Between November and March, Finland’s far north usually throngs with international holidaymakers who visit to experience a snowy wonderland of reindeer rides, ice castles and the “real” Santa’s grotto.
However, despite record visitor numbers in the past few years, the COVID-19 shutdown would leave many of Finnish Lapland’s tourism businesses facing ruin this winter.
Many fear that government moves to ease travel restrictions in the Nordic country would not go far enough to offset the damage.
Tour operator Sini Jin said that her firm faces hard times if business does not pick up.
Jin has run Nordic Unique Travels for five years, offering northern lights safaris and expeditions into the Arctic wilderness to thousands of travelers from Europe and Asia every season.
“Now we’ve had one or two bookings a week, and mostly we’re just doing refunds,” Jin told reporters in Rovaniemi, an Arctic Circle town that markets itself as “the official hometown of Santa Claus.”
Her firm would only employ “two or three” seasonal staff this year instead of the normal 80.
Jin’s company received emergency financial aid after the Finnish government put aside more than 1 billion euros (US$1.18 billion) to help businesses.
A loan has come through that would see her firm through December, but the future is still precarious.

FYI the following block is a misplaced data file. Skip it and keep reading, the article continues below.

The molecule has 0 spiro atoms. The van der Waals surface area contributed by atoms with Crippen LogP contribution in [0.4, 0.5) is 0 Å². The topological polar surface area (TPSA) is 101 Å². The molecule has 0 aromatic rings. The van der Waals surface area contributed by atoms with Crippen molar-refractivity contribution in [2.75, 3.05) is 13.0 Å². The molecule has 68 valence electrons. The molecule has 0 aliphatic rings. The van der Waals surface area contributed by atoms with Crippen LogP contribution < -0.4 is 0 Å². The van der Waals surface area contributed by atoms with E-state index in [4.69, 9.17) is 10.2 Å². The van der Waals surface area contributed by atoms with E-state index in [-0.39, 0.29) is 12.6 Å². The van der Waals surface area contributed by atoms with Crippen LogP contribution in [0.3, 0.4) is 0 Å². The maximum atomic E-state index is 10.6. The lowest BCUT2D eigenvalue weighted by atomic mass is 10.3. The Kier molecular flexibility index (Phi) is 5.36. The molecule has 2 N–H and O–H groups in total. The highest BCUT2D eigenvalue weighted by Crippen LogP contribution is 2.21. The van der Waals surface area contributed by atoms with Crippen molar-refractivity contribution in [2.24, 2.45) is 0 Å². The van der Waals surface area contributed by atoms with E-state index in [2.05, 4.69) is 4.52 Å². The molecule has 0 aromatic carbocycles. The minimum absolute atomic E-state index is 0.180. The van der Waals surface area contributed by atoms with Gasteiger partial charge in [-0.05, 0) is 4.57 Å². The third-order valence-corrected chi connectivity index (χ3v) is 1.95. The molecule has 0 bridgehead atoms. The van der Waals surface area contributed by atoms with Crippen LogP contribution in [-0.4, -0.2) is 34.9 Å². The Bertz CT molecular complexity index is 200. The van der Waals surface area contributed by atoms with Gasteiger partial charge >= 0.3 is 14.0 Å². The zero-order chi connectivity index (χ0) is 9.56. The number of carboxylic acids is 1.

“Everything we’ve worked for will be gone so quickly if we don’t get help,” she said.
Her predicament is shared by tourist companies across Finland’s vast Lapland region, where the sector supports 10,000 jobs and generates 1 billion euros of annual revenue.
A tourist board survey found that without international visitors this winter, about 60 percent of tourism companies expect to lose at least half their turnover and three-quarters would have to lay off staff.
“We’re not hopeful of getting any significant bookings,” Husky Park managing director Kaj Erkkila told reporters.
The 10-person family firm has been a popular dogsledding destination for “many decades” and keeps 109 Siberian huskies.
“If this winter’s revenue stays low, we might not be able to operate in 2021-22 either, as maintaining the dogs is very expensive,” Erkkila said.
Tourist board head Nina Forsell said that the situation is make-or-break for many firms.
“If companies go down this winter, it will take a long time for them to rise up again,” she told reporters.
While many EU countries are tightening lockdown rules as COVID-19 infections rise, Finland’s center-left government last week eased travel restrictions to boost the tourism industry.
Yet the measures have been branded “a big disappointment” by industry bodies in Lapland, who have said the rules are unworkable.
Arrivals from countries such as the UK and France, which are among the largest visitor groups to Lapland, can avoid quarantine if they visit for fewer than three days and travel with an organized group.
However, tourism bosses have said that many trips to Lapland are longer — and these would require visitors to quarantine and undergo further testing.
“Are these measures enough to meet demand and keep businesses going here in Lapland? I’m not convinced,” Visit Rovaniemi head Sanna Karkkainen told reporters.
Tourist providers worked with health experts to draw up safety procedures, which they said should allow for quarantine rules to be relaxed.
Finland’s COVID-19 infection rates remained among Europe’s lowest over the summer. Of the 9,000 confirmed infections, just 243 have been recorded in Lapland.
“We’re not giving up and we’re trying to get the politicians to see there is a better way,” Forsell said.